It's been an uncomfortable rookie year for University of Maryland Chancellor Donald N. Langenberg. He took over the state's 11-campus university system last July just as the bubble burst on Maryland's economy. Then he rubbed the governor the wrong way. And finally, he touched off a round of academic paranoia at College Park.
Yet through it all, Dr. Langenberg has remained unruffled. Adjusting to Maryland's politically charged higher education scene has not been easy for the 59-year-old physicist after his previous success in melding two urban campuses into the University of Illinois-Chicago.
Almost immediately after the new chancellor's arrival, he had the distasteful chore of reducing UM's budget by $80 million. Much of the past two year's momentum to improve UM's academic standing ground to a halt. When he dared to state publicly that these cuts would harm the university's progress, Gov. William Donald Schaefer took it as a personal affront. Instead of giving the new chancellor support and guidance, Governor Schaefer xTC turned his back on him.
This churlish, shortsighted action encouraged sniping at the isolated chancellor by legislators and academics. They sensed weakness in Dr. Langenberg's quiet, thoughtful approach after the frenetic years of former Chancellor John S. Toll.
But the new chancellor persevered. He slowly gained support of key legislators. He ended a bitter, long-running feud among doctors at the School of Medicine, University Hospital and Shock Trauma Center with all parties singing his praises. His surprise choice of Errol L. Reese to run UM's Baltimore professional schools brought peace to the divided campus. And he won over the governor, despite eight months of brooding silence.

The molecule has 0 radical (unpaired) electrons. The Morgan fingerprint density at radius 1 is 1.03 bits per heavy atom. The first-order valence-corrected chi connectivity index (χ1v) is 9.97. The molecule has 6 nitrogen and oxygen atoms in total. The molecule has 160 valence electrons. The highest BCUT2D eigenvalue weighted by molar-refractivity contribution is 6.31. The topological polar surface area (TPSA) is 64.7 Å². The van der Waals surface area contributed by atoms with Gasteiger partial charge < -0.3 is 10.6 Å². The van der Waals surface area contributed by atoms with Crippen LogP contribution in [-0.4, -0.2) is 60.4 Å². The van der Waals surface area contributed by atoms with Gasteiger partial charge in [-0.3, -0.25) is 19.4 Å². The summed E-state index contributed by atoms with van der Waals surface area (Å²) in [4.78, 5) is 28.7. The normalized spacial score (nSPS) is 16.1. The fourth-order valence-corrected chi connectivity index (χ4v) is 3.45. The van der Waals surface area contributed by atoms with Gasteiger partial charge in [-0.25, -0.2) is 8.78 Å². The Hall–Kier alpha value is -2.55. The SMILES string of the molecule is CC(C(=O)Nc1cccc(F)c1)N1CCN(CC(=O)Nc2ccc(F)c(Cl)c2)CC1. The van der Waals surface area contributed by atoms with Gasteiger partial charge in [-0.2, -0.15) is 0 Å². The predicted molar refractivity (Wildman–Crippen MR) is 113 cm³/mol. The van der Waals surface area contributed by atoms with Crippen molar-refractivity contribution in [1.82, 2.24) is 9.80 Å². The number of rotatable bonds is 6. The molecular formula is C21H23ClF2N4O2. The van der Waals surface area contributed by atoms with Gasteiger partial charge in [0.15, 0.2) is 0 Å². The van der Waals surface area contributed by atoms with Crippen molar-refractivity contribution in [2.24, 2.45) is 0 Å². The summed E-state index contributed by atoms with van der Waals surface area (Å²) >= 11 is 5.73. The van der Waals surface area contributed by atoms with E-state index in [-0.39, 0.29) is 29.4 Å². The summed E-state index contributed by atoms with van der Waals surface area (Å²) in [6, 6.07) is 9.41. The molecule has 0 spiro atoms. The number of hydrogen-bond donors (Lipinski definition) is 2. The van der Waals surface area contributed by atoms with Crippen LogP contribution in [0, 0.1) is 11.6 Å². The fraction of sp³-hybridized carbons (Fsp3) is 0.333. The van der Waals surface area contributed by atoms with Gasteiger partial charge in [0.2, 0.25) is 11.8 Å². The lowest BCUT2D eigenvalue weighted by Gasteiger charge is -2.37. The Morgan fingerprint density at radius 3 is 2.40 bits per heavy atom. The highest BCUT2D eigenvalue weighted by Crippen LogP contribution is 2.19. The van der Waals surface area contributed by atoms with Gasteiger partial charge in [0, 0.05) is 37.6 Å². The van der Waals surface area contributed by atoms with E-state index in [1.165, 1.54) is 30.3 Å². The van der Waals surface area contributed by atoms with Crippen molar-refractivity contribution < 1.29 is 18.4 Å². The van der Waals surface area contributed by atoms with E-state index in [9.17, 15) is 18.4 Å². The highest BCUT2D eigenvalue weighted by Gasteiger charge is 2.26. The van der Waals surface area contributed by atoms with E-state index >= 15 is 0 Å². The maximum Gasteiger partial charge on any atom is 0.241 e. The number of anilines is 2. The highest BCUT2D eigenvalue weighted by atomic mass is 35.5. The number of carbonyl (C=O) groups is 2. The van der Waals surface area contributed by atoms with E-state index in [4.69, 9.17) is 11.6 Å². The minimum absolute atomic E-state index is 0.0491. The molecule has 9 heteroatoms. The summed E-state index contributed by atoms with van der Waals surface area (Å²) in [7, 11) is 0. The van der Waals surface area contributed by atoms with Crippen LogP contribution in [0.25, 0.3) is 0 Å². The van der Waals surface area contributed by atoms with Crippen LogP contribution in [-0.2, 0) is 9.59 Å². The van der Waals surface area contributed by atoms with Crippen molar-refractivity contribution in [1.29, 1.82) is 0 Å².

Along the way, Dr. Langenberg did not hesitate to plunge into controversy. He proposed a new institution for agricultural research that hit a sensitive nerve at College Park. He also said he intends to make sweeping changes to tie competing campuses closer together.
When Dr. Langenberg is formally inaugurated as chancellor in Baltimore this Wednesday, he will set out his vision for the University of Maryland. Much depends on his ability to gain consensus for his reforms from the varied campus constituencies.
We have been favorably impressed by Dr. Langenberg's performance. He has proved to be a patient learner and bridge-builder. Yet if he is to succeed at UM, he must be given time and unqualified support from the governor. He has earned both during a difficult rookie year.